“Oh thank YOU!” She exclaimed. “My husband would have killed me. He just bought me this car for our anniversary”.

I took a deep breath, turned and looked her square in the eye.

I smiled sweetly and in a slow calm manner said three short words,

“Must. Be. Nice.”

The cashier smirked, I signed my receipt and pushed my cart out of the lane. I didn’t look back. I didn’t need to. I didn’t need to evaluate her or be a part of her reaction.

That’s her job now.  

Tuesday, March 4, 2014

Thoughts, Research, Experience & Analysis; Support The NYS Shared Parenting Act S949

This is a matter that is very important to me – one that I have felt strongly about for ten years and advocate for any chance that I get. The NYS Shared Parenting Bill S949 is of the highest importance right now. The passage of this bill is paramount to the children of NYS who are living through their parent’s separations or divorces under archaic custody guidelines and principles set forth by NYS decades ago, with little if any reform. I am a huge proponent for this bill, it holds greater importance to me than any other bill or proposal currently on the docket in NYS today. I urge our senators and legislatures to act swiftly on the passage of this bill, which has been tied up in the house for nearly twelve years now. That’s 11 years and 11 months too long. This bill will end the suffering that unnecessary custody battles create for the children of NYS. It will help NYS parents to more effectively and productively co-parent their children. It is an overdue solution to the problematic custody guidelines that plague our family court system, parents and children today. It is an innovative and exciting proposal that will essentially eradicate the need for senseless custody trials by assuming, from the start, that both parents are equally fit to share equal custody of their child, unless one parent can prove to the court otherwise. After countless hours researching this bill and the practice of shared parenting and practicing it myself for over ten years, here is my analysis and argument for the passage of this bill and the practice of Shared Parenting. I will be sharing this with legislators state-wide until this bill has been passed. It is the only political endeavor that I'll ever on embark on. To me, this is the one of the few that actually matters.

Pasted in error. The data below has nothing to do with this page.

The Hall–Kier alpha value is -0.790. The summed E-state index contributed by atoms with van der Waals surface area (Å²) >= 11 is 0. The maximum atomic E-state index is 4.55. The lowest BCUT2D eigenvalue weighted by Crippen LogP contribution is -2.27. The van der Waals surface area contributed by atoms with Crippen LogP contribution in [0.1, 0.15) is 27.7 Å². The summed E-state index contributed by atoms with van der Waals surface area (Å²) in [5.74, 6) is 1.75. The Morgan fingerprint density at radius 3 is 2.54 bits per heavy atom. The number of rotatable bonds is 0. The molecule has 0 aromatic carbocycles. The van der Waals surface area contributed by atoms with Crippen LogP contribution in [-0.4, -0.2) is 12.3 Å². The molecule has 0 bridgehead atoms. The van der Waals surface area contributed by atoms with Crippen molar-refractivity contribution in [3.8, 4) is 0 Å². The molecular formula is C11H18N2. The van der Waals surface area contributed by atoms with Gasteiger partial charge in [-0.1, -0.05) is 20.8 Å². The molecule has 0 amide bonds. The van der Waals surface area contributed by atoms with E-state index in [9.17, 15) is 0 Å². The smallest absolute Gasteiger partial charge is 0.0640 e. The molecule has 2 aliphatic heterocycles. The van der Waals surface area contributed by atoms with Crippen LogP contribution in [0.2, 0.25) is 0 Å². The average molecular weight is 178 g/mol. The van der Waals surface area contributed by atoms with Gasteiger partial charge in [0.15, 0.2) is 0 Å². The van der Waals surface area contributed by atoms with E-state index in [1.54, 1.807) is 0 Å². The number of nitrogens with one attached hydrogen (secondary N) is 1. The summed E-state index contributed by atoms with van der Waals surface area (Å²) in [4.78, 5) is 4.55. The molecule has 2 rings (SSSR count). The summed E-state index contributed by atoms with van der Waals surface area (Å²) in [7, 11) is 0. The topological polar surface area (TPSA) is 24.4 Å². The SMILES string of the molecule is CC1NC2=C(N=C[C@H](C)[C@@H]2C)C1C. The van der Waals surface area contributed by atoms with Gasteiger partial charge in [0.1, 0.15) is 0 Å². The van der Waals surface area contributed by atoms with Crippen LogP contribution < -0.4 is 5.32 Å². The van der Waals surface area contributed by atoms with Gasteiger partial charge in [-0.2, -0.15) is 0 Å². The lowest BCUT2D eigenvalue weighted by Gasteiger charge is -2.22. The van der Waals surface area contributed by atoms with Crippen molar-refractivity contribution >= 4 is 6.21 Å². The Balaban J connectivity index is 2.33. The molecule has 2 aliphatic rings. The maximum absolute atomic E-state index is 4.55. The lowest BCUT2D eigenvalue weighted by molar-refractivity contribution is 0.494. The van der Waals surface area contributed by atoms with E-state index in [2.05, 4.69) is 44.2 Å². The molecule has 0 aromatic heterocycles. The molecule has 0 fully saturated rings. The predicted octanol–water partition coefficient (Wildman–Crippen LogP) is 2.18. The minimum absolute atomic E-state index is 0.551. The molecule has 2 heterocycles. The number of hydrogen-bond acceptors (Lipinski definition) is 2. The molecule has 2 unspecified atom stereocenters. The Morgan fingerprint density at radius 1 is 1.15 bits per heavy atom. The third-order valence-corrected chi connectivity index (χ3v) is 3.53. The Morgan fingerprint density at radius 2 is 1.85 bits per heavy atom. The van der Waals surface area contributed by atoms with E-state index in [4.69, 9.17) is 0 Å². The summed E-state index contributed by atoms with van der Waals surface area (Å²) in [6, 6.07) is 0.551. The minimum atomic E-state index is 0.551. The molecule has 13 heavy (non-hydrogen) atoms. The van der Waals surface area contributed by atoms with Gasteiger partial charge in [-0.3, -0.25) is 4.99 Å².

NYS Shared Parenting Bill S949 is crucial to the quality of life that NY children experience and must be passed, enacted and enforced immediately. Every child who has two able and willing parents, deserves to have both of them, at all times. Not just every other weekend and one night a week. If both parents are able, willing and fit to parent their child, then both parents must have equal rights to do so. Neither parent should be afforded more or less rights than the other, unless the parent who objects to shared parenting can prove, with sufficient and credible evidence, that the other parent is not fit to do so. This bill would ensure that both parents are afforded their right to parent their child and would divide responsibilities and time equally between both parents. This is a tremendous benefit to children who are often forgotten about in the throes of divorce or separation and are often denied one parent under the archaic and damaging "Tender Years Doctrine" or "best interests of the child" method that NYS uses when determining custody. Additionally, the "best interest of the child" method doesn't appear to be as critical of a factor when determining custody as NYS claims it to be, nor is it practical in the context that NYS uses it. How a court can determine that spending time with a beloved parent two weekends and four weekdays a month is in a child's "best interest" is ludicrous.